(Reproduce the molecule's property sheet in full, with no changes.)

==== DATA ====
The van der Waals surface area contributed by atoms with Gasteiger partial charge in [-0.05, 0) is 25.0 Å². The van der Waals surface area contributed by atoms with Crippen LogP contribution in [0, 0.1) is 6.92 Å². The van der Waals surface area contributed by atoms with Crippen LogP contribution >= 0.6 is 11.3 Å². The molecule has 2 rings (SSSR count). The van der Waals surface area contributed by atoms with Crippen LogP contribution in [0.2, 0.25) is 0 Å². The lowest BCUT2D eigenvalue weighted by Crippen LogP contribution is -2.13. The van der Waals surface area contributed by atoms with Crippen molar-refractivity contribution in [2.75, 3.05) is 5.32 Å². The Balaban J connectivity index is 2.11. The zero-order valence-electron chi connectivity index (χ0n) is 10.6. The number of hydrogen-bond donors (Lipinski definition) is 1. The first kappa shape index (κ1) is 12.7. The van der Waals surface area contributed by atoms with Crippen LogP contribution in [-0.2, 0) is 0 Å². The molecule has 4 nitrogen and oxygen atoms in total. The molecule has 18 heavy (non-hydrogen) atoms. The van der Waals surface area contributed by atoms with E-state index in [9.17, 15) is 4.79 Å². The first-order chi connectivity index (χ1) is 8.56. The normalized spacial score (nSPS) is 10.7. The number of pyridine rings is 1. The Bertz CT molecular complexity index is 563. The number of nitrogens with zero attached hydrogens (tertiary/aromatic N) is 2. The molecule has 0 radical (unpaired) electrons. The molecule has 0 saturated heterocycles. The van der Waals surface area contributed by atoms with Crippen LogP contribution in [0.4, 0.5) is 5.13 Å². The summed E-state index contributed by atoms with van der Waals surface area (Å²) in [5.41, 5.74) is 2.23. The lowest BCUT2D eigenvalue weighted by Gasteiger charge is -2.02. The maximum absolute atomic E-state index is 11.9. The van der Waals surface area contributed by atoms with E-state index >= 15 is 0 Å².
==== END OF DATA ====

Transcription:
The van der Waals surface area contributed by atoms with Gasteiger partial charge in [-0.05, 0) is 25.0 Å². The van der Waals surface area contributed by atoms with Crippen LogP contribution in [0, 0.1) is 6.92 Å². The van der Waals surface area contributed by atoms with Crippen LogP contribution >= 0.6 is 11.3 Å². The molecule has 2 rings (SSSR count). The van der Waals surface area contributed by atoms with Crippen LogP contribution in [0.2, 0.25) is 0 Å². The lowest BCUT2D eigenvalue weighted by Crippen LogP contribution is -2.13. The van der Waals surface area contributed by atoms with Crippen molar-refractivity contribution in [2.75, 3.05) is 5.32 Å². The Balaban J connectivity index is 2.11. The zero-order valence-electron chi connectivity index (χ0n) is 10.6. The number of hydrogen-bond donors (Lipinski definition) is 1. The first kappa shape index (κ1) is 12.7. The van der Waals surface area contributed by atoms with Crippen LogP contribution in [-0.2, 0) is 0 Å². The molecule has 4 nitrogen and oxygen atoms in total. The molecule has 18 heavy (non-hydrogen) atoms. The van der Waals surface area contributed by atoms with E-state index in [9.17, 15) is 4.79 Å². The first-order chi connectivity index (χ1) is 8.56. The normalized spacial score (nSPS) is 10.7. The number of pyridine rings is 1. The Bertz CT molecular complexity index is 563. The number of nitrogens with zero attached hydrogens (tertiary/aromatic N) is 2. The molecule has 0 radical (unpaired) electrons. The molecule has 0 saturated heterocycles. The van der Waals surface area contributed by atoms with Crippen LogP contribution in [0.4, 0.5) is 5.13 Å². The summed E-state index contributed by atoms with van der Waals surface area (Å²) in [5.41, 5.74) is 2.23. The lowest BCUT2D eigenvalue weighted by Gasteiger charge is -2.02. The maximum absolute atomic E-state index is 11.9. The van der Waals surface area contributed by atoms with E-state index >= 15 is 0 Å².